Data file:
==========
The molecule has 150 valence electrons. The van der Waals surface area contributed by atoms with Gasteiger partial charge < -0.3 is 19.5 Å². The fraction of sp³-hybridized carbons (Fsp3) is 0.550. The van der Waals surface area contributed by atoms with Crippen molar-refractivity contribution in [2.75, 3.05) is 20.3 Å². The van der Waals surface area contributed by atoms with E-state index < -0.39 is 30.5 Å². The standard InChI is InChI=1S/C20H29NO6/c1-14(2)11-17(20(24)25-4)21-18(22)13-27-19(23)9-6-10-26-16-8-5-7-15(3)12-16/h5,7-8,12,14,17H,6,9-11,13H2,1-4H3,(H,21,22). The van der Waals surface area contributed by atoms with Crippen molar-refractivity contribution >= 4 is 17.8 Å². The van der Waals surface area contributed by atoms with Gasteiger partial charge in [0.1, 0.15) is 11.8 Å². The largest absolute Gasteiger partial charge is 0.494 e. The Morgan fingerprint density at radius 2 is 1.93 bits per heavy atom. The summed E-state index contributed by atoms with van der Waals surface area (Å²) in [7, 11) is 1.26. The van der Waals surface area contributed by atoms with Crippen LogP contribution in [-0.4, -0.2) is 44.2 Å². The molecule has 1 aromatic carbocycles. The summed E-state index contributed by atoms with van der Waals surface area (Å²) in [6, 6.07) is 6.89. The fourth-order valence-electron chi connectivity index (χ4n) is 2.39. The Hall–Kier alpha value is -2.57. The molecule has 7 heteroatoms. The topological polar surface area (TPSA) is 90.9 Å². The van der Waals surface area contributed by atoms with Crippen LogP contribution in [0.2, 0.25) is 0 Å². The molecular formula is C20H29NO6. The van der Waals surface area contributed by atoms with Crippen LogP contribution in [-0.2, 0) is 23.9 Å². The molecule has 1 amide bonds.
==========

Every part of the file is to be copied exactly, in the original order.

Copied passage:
The molecule has 150 valence electrons. The van der Waals surface area contributed by atoms with Gasteiger partial charge < -0.3 is 19.5 Å². The fraction of sp³-hybridized carbons (Fsp3) is 0.550. The van der Waals surface area contributed by atoms with Crippen molar-refractivity contribution in [2.75, 3.05) is 20.3 Å². The van der Waals surface area contributed by atoms with E-state index < -0.39 is 30.5 Å². The standard InChI is InChI=1S/C20H29NO6/c1-14(2)11-17(20(24)25-4)21-18(22)13-27-19(23)9-6-10-26-16-8-5-7-15(3)12-16/h5,7-8,12,14,17H,6,9-11,13H2,1-4H3,(H,21,22). The van der Waals surface area contributed by atoms with Crippen molar-refractivity contribution >= 4 is 17.8 Å². The van der Waals surface area contributed by atoms with Gasteiger partial charge in [0.1, 0.15) is 11.8 Å². The largest absolute Gasteiger partial charge is 0.494 e. The Morgan fingerprint density at radius 2 is 1.93 bits per heavy atom. The summed E-state index contributed by atoms with van der Waals surface area (Å²) in [7, 11) is 1.26. The van der Waals surface area contributed by atoms with Crippen LogP contribution in [-0.4, -0.2) is 44.2 Å². The molecule has 1 aromatic carbocycles. The summed E-state index contributed by atoms with van der Waals surface area (Å²) in [6, 6.07) is 6.89. The fourth-order valence-electron chi connectivity index (χ4n) is 2.39. The Hall–Kier alpha value is -2.57. The molecule has 7 heteroatoms. The topological polar surface area (TPSA) is 90.9 Å². The van der Waals surface area contributed by atoms with Crippen LogP contribution in [0.2, 0.25) is 0 Å². The molecular formula is C20H29NO6. The van der Waals surface area contributed by atoms with Crippen LogP contribution in [-0.2, 0) is 23.9 Å². The molecule has 1 amide bonds.